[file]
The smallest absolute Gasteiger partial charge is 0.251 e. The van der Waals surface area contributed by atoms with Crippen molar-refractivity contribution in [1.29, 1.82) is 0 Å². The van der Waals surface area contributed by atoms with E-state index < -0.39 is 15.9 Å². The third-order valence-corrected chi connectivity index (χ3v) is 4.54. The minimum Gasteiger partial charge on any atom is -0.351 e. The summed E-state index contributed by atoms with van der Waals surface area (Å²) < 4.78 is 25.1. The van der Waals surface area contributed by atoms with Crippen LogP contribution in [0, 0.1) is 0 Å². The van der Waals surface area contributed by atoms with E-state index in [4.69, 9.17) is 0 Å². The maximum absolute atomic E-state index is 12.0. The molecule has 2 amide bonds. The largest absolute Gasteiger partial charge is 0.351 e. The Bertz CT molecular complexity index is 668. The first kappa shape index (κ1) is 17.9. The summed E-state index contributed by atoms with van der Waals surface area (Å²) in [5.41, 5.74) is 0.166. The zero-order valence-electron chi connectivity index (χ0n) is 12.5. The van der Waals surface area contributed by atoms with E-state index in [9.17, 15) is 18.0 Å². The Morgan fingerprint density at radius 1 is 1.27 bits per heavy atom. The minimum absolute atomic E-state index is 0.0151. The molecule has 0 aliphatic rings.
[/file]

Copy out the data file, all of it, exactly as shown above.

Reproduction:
The smallest absolute Gasteiger partial charge is 0.251 e. The van der Waals surface area contributed by atoms with Crippen molar-refractivity contribution in [1.29, 1.82) is 0 Å². The van der Waals surface area contributed by atoms with E-state index < -0.39 is 15.9 Å². The third-order valence-corrected chi connectivity index (χ3v) is 4.54. The minimum Gasteiger partial charge on any atom is -0.351 e. The summed E-state index contributed by atoms with van der Waals surface area (Å²) < 4.78 is 25.1. The van der Waals surface area contributed by atoms with Crippen LogP contribution in [0, 0.1) is 0 Å². The van der Waals surface area contributed by atoms with E-state index in [4.69, 9.17) is 0 Å². The maximum absolute atomic E-state index is 12.0. The molecule has 2 amide bonds. The largest absolute Gasteiger partial charge is 0.351 e. The Bertz CT molecular complexity index is 668. The first kappa shape index (κ1) is 17.9. The summed E-state index contributed by atoms with van der Waals surface area (Å²) in [5.41, 5.74) is 0.166. The zero-order valence-electron chi connectivity index (χ0n) is 12.5. The van der Waals surface area contributed by atoms with E-state index in [9.17, 15) is 18.0 Å². The Morgan fingerprint density at radius 1 is 1.27 bits per heavy atom. The minimum absolute atomic E-state index is 0.0151. The molecule has 0 aliphatic rings.